Official statistics used invariably to be published in large tomes and preserved in book libraries as the definitive record. This method of dissemination underlined their inflexibility, forced the results of enquiries to be presented in a relatively small number of selective statistical indicators and indexes, and is disappearing rapidly with extensive use of information technology. In the 1990s and beyond, government statistical information is far more likely to be disseminated as computer tapes of anonymized microdata, as data subsets on diskette, or as specially compiled harmonized time-series on diskette with monthly updates sent through national and international computer networks or the telecommunications system. Instead of finding the statistics one needs in a printed volume, interested parties may now have to create and extract them from a diskette with built-in software, or dial into a national-user-service computer centre from a desk-top terminal and extract the figures required from regularly updated databases.
As yet, national governments have refused to pass legislation permitting large-scale data linkage between government agencies, and such a proposal would require a system of unique identity-card numbers (or other referencing system) for each person in the population, to be used from birth to death. Data protection policies currently impede such a development within the commercial sector also, although area-based social profiles are widely used in Western industrial societies. Until such time as massive government data-banks are permitted, the only information held by central government agencies is that supplied directly to them by citizens in response either to public enquiries, or to regulations that specify events to be formally recorded in public records and the like.
Almost all official statistics originally came from registers in which were recorded the details of specified events as and when they occurred: births, deaths, marriages, divorces, crimes, certain contagious diseases, and later notifiable diseases such as cancer, AIDS, and so on. Similar procedures are involved in administrative records of non-compulsory activities, such as claiming unemployment benefits. A decreasing proportion of data comes from these sorts of records. Their chief advantage is that they constitute complete censuses of the events in question, and are thus reliable, up-to-date, and cheap to use as sources of statistics. The obvious disadvantage is that only a fairly narrow range of information lends itself to being collected through such procedures. While the fact of a death may be easy to record, its cause may be more arguable; and other related factors are simply too complex to deal with in that way, however relevant. Certain statistics are still obtained from compulsory registrations and administrative records—for example hospital records of patient illnesses, police records of crime, and records of people claiming various types of social insurance benefits. But they are supplemented with, and increasingly replaced by, specially designed data collections: compulsory censuses of population, housing, and employment, and voluntary interview surveys with national samples of the whole adult population or particular sections of it.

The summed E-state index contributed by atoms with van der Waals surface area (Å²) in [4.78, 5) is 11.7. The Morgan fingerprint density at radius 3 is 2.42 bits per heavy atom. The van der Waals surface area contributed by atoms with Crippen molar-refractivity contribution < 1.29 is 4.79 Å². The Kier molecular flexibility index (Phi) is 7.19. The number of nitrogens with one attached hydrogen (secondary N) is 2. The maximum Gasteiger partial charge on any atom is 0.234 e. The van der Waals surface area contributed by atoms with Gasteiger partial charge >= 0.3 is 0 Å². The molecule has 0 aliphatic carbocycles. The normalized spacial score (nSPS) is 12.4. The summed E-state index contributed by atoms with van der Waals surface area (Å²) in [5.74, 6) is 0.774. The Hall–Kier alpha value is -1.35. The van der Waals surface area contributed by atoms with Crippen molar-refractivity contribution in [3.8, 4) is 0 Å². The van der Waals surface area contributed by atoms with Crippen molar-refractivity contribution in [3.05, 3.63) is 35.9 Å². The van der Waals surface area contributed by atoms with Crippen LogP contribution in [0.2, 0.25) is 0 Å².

Censuses are usually carried out only once a decade, and are supplemented by a range of regular surveys that provide statistical information on a quarterly basis, an annual basis, or at less frequent intervals. Most countries now have an annual multi-purpose household survey to collect social and economic data in the intercensal decade. In Germany it is called the microcensus and in the United States the Current Population Survey; in most other countries it is called the Labour Force Survey; and it collects a much wider range of information than the census it replaces. In addition there is a great variety of other data collections using survey methods with personal, postal, or telephone questionnaires to collect information of a kind that can be coded and quantified to produce statistics on a great range of matters: earnings and incomes; trade; illness, health, and usage of the medical services; housing, job change, and migration; household expenditure patterns; the Retail Price Index; national economic accounts; government expenditures; patterns of food consumption and nutrition; any experience as the victim of crime; leisure activities; travel patterns to work, for business, and for leisure; international travel, immigration, and emigration. In addition there is a huge range of ad hoc sample surveys carried out by national governments on a wide variety of topics of public concern, sometimes on a once-off basis, sometimes with repeat surveys every five, ten, or twenty years.
The exact number and variety of regular and ad hoc national government-funded surveys varies in line with local needs and circumstances. In many cases they are funded and carried out jointly with other bodies, such as independent research institutes, international bodies, charitable foundations, or commercial organizations. The dividing-line between ‘official’ and ‘non-official’ statistics and data-sets is being eroded by the change of emphasis from public-sector records and registers, which are necessarily a government preserve, to interview surveys, which are available to all sectors of society, and may even be more successful if carried out by a non-governmental agency.
GORDON MARSHALL. "official statistics." A Dictionary of Sociology. 1998. Encyclopedia.com. (May 30, 2016). http://www.encyclopedia.com/doc/1O88-officialstatistics.html
GORDON MARSHALL. "official statistics." A Dictionary of Sociology. 1998. Retrieved May 30, 2016 from Encyclopedia.com: http://www.encyclopedia.com/doc/1O88-officialstatistics.html